Well, that looks good, I have developed a board, exacltl on the same lines, using 16F628. It has 8 LEDs 2 push switches, one pizo, a UART. Associated boards include a LCD board, A JDM programmer (simple) and a 5 x7 LED matrix board. Details at: <a rel="nofollow" href="http://electronicspk.com/ShowProd.asp?ProductID=21">http://electronicspk.com/ShowProd.asp?ProductID=21</a><br/>Anybody wants to sell this product? pls email at: ameriqbalqureshi@yahoo.com <br/>
I've designed a simple 16F88 Tutor board, I am making a 2 layer PCB for it. It's called Firefly. Here's the beta schematic Look at www.blueroomelectronics.com for more info.
I'd have a selection of various circuitry on the board and connectable to the PIC via a set of links. So for example if you didn't want the uart, you could unlink it, you could link LEDs to different pins on the PIC, maybe link up a watch crystal (+caps). If you put in some op-amps you could have sensors connected to the comparators. I'd also pick the 16F88 instead, more memory+A/D converters and only slightly more expensive (perhaps cheaper depending on vendor). One cheap way you could do the linking to various devices would be to route all pins from the micro to a two row IDC header. The micro pins would go to one row, and the peripheral (rx/tx of serial port, LEDs, sensor, relay etc) would connect to the other row. When bridged, the peripheral row would connect to the linked micro pin. Of course some pins wouldn't be routed (eg power, reset etc). Phil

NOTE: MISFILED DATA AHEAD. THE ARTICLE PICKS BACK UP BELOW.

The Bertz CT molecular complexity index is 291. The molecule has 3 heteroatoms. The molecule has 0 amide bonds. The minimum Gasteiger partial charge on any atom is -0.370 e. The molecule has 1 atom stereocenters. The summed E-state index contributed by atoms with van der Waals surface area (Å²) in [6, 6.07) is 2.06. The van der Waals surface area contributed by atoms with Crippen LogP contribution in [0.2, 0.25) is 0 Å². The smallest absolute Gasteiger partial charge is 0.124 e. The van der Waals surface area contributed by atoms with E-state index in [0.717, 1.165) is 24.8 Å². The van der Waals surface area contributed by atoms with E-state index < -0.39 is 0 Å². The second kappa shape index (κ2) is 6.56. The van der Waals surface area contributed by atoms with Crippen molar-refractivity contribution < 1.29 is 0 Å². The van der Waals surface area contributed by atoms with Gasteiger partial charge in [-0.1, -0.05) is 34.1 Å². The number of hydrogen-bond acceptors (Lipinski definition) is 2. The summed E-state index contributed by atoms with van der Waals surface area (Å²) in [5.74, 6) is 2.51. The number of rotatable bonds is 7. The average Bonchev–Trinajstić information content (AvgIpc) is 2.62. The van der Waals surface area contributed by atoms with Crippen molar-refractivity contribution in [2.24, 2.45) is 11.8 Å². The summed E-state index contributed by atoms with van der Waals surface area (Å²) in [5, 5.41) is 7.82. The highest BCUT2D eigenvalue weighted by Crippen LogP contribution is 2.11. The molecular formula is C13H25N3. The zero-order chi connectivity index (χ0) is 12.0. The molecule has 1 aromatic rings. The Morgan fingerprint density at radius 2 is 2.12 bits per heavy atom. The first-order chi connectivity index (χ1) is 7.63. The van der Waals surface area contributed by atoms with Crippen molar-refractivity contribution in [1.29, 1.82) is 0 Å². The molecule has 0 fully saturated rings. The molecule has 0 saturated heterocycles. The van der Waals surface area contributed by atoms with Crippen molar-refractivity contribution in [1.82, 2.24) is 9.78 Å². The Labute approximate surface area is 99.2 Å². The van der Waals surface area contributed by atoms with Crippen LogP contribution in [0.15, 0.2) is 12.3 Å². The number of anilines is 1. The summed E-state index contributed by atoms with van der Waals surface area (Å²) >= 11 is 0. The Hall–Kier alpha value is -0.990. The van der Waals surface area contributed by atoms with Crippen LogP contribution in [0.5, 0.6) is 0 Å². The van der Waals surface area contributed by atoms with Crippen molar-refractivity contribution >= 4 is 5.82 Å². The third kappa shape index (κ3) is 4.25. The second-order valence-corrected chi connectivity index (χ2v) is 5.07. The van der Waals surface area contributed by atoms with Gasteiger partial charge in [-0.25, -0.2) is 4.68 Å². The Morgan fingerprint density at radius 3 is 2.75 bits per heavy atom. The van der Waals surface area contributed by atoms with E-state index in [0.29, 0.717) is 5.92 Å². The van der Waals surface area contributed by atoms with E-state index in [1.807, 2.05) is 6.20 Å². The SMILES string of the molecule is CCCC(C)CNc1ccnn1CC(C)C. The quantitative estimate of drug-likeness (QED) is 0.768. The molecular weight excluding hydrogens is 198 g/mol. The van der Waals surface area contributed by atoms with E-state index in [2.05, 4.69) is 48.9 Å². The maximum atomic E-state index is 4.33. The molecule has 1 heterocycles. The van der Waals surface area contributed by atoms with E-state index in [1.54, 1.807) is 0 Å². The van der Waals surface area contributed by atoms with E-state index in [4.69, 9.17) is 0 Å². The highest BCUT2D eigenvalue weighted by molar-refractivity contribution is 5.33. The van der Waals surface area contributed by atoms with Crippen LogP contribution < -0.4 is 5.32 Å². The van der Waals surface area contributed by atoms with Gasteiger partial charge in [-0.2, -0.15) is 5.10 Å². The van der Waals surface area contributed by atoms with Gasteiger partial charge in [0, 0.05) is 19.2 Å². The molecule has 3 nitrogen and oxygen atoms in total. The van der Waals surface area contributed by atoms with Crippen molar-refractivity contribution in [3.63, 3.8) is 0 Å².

Hey Phil, Would you be interested in specing a 'level 2 board'?
sure....but whats a 'level 2' board??
Of course, at least in theory one of the nice things about "open source" hardware (ie publishing CAD files for a package available as freeware (like eagle)) is that it's "easy" to modify a development board that almost meets your needs than to design one from scratch. (in reality, modifying a complex PCB design is no easier than modifying a complex C++ program, but at least the dependency chain tends to be shorter.)
Perfect Development Board - Solderless breadboard! Personally, about all I want in a dev board for PICs is an ICSP header.
It's hard to get agreement on what makes a good "development board" for a processor. Some people like a lot of semi-standard peripherals, others like a large prototyping area where they can build their own circuits (and there's no concencus of what a prototyping area should look like either.) Maybe we should just collect some links of boards that people have already put on the net?
I would second Phil&#8217;s suggestion of using the 16F88 as a great learning chip.<br/><br/>The place I buy my chips from has the 16F628A for $3.18&#8230; and the 16F88 for $4.75 <br/><br/>My favorite thing about the 16F88 is the commonly available bootloader. (I like being able to reprogram my chip in about a second.)<br/><br/>I would recommend one of two options for your headers&#8230;either run them to an edge (along with power) so that you can use daughter boards (see <a rel="nofollow" href="http://winpicprog.co.uk/pic_tutorial_hardware.htm">http://winpicprog.co.uk/pic_tutorial_hardware.htm</a> for a fantastic demonstration)<br/><br/>Alternatively, you could place headers for all of the pins on the underside of the board&#8230; so that the entire board can be placed into a breadboard.<br/>